N444: Test 6

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N444: Test 6 by Mind Map: N444: Test 6

1. Respiratory Assessment

1.1. A&P Review

1.1.1. Functions UR: Warms, filters air LR: Gas exchange Oxygen to tissues Carbon dioxide out to air (works with circulatory)

1.1.2. Structures Lungs Pleura Mediastinum Lobes 2 on left 3 on right Bronchi/bronchioles Alveoli Site of gas exchange Lubricated by surfactant Three types

1.1.3. Ventilation Inspiration 1/3 of cycle Contraction Increases space of diaphragmatic chamber Lowers ITP Air enters lungs, inflates them Expiration 2/3 of cycle Relaxation of diaphragm >> UPWARD movement >> Increases ITP Pushes air out of lungs Inadequate ventilation Decreased compliance Increased resistence

1.1.4. Perfusion R/T to ventilation Oxygen to hemoglobin Delivery of oxygen to tissues Cellular respiration Signs of hypoxemia Cyanotic or darker nail beds or sclera Pale and clammy skin

1.1.5. V/Q ratio V = Ventilation Movement of air into/out of lungs Q = Perfusion Filling pulmonary capillaries w/blood Entire output of RV Gas exchange @ alveoli Adequate V/Q ratio Matched ventilation + perfusion

1.2. Gerontological Differences

1.2.1. Decreased secretions

1.2.2. Weaker lungs

1.2.3. Weaker chest muscles that calcify

1.2.4. Decreased airway diameter

1.2.5. Increased immunosuppression

1.3. Assessment

1.3.1. History Dyspnea Clubbing Cyanosis Accessory muscle use Cough Sputum production Chest pain RR rate per minute WOB Lung sounds Normal Adventitious

1.3.2. Lung volumes & capacities TV = Air of each breath Use spirometer Measure several breaths IRV = Max volume inhaled during normal INH ERV = Max volume exhaled during normal EXHL VC: TV + IRV + ERV FEV: Volume exhaled forcefully / sec

1.3.3. Pulse oximetry Non-invasive Oxygen saturation of HgB in blood Normal is 95%+ May be unreliable (so still check ABGs) Check machine if running unusually low**

1.4. Diagnostics

1.4.1. Pulmonary function tests

1.4.2. ABGs

1.4.3. Sputum tests

1.4.4. CXR, CT, MRI

1.4.5. Fluroscopic stuies

1.4.6. Radioisotope procedures

1.4.7. Bronchoscopy Scope test Conscious sedation May cough up blood No red juice or soda Interferes w/interpretation

1.4.8. Thorascopy

1.4.9. Thoracentesis Pleural effusion Monitor site for excess bleeding or fluid Pain management needed

1.4.10. Biopsies


2.1. Overview

2.1.1. Airflow limitation that isn't fully reversible Progressive decrease of oxygen flow to all tissues R/T abnormal inflammation caused by toxins Airways, lungs, pulmonary vasculature Scar tissue forms Airway obstruction Lung tissue damage r/t damaging substances Altered vasculature >> vessel damage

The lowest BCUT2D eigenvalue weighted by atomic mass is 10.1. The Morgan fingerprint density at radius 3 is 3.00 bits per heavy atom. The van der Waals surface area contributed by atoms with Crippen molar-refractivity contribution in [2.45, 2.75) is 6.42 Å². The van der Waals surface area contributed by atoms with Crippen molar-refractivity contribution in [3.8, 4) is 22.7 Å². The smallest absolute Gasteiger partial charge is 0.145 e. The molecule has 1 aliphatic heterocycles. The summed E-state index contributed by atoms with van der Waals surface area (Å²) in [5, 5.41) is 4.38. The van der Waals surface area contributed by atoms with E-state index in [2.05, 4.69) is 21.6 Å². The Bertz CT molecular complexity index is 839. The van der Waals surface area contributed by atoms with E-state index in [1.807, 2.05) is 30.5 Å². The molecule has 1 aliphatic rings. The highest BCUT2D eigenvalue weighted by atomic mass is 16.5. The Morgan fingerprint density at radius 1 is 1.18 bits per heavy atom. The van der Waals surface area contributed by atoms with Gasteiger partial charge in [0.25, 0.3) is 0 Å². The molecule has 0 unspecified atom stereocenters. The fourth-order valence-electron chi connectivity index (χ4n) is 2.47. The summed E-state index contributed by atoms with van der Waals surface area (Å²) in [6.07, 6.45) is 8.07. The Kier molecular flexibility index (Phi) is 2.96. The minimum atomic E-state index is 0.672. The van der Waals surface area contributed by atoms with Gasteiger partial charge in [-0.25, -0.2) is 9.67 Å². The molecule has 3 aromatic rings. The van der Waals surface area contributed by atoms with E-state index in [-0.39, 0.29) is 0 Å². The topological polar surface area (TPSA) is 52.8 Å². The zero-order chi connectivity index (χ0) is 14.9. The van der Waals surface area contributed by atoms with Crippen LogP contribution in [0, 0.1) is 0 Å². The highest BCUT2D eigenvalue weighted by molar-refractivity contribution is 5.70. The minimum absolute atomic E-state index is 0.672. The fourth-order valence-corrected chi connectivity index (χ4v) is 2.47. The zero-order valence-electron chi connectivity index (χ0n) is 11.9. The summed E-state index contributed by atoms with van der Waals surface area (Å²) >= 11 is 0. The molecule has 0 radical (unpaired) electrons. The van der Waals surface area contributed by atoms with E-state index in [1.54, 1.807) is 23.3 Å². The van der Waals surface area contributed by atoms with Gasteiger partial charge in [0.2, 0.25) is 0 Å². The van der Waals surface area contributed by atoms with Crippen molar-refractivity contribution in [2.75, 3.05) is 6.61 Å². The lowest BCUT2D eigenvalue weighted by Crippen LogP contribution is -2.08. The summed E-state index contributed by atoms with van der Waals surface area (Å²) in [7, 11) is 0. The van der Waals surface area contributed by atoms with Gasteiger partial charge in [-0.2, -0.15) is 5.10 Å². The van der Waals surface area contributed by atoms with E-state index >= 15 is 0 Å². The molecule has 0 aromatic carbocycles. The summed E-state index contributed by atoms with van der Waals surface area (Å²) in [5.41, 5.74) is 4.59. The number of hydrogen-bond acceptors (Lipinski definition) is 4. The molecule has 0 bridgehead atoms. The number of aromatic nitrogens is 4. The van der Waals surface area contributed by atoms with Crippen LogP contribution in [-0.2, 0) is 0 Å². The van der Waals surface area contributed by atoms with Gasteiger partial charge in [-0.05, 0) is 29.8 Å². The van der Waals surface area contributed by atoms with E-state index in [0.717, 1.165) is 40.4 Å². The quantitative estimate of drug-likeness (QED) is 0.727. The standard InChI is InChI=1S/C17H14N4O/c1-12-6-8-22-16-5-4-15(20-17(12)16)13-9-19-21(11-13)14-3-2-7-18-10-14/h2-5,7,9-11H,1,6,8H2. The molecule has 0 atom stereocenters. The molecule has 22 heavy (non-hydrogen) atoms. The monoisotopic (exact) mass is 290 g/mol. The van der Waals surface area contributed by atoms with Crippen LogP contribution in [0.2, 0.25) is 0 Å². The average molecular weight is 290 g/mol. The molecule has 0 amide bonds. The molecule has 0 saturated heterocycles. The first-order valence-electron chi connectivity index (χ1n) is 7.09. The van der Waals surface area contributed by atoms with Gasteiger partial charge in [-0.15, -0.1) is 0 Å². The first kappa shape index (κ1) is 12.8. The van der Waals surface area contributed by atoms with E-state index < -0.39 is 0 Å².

2.1.2. Fourth leading COD (12th leading CO disability)

2.1.3. Made of disease(s) that cause airflow obstruction Chronic bronchitis Emphysema (either or)

2.1.4. No longer includes asthma (but may be comorbid)

2.2. Risk Factors

2.2.1. Tobacco smoke 80%+ of ALL cases Damages alveoli Destroys cilia (defenses) Most important risk factor 8 years of smoking or more (especially) May also include passive smoking (second-hand) Smoking cessation Ask about pack-year history Confined areas = increased damage

2.2.2. Non-modifiable Ambient air pollution Occupational hazards Genetics Alpha-antitrypsin

2.3. Pathophysiology

2.3.1. COPD Defining characteristics At least 3 mo over 2 consecutive years Aggravating, persistent cough Irritation of airways Inflammation, hypersecretion of mucus Proliferation of mucus-secreting glands & goblet cells >> Clogs the airway Structural changes Reduced ciliary fxn Thickened bronchial walls Narrowed bronchial airways Mucus plugging Damaged, fibrosed alveoli Diminished alveolar macrophage fxn

2.3.2. Emphysema Distension of air spaces beyond terminal bronchioles Destruction of alveolar walls Decreased alveolar surface area Increased "dead space" Impaired oxygen diffusion [NO GAS EXCHANGE IS HAPPENING!] Pulmonary capillary bed reduced Increased vascular resistence Increased pulmonary artery pressure Ultimately causes hypoxemia, cor pulmonale** Other manifestations 2:1 AP ratio instead of 1:2 May not report problems w/breathing b/c feels normal Tripod position helps SOB (or Semi-Fowler's position)

2.4. Clinical Manifestations

2.4.1. Appearance Pink puffer Severe COPD Thin with low muscle mass Puffing r/t "air hunger" Troubling removing CO2 Pursed lip breathing Blue bloater Appear blue-tinged, dusky Bronchitis Mucus blocks airway Hypoxemia

2.4.2. Slumped over appearance Energy conservation Tripod position for gas exchange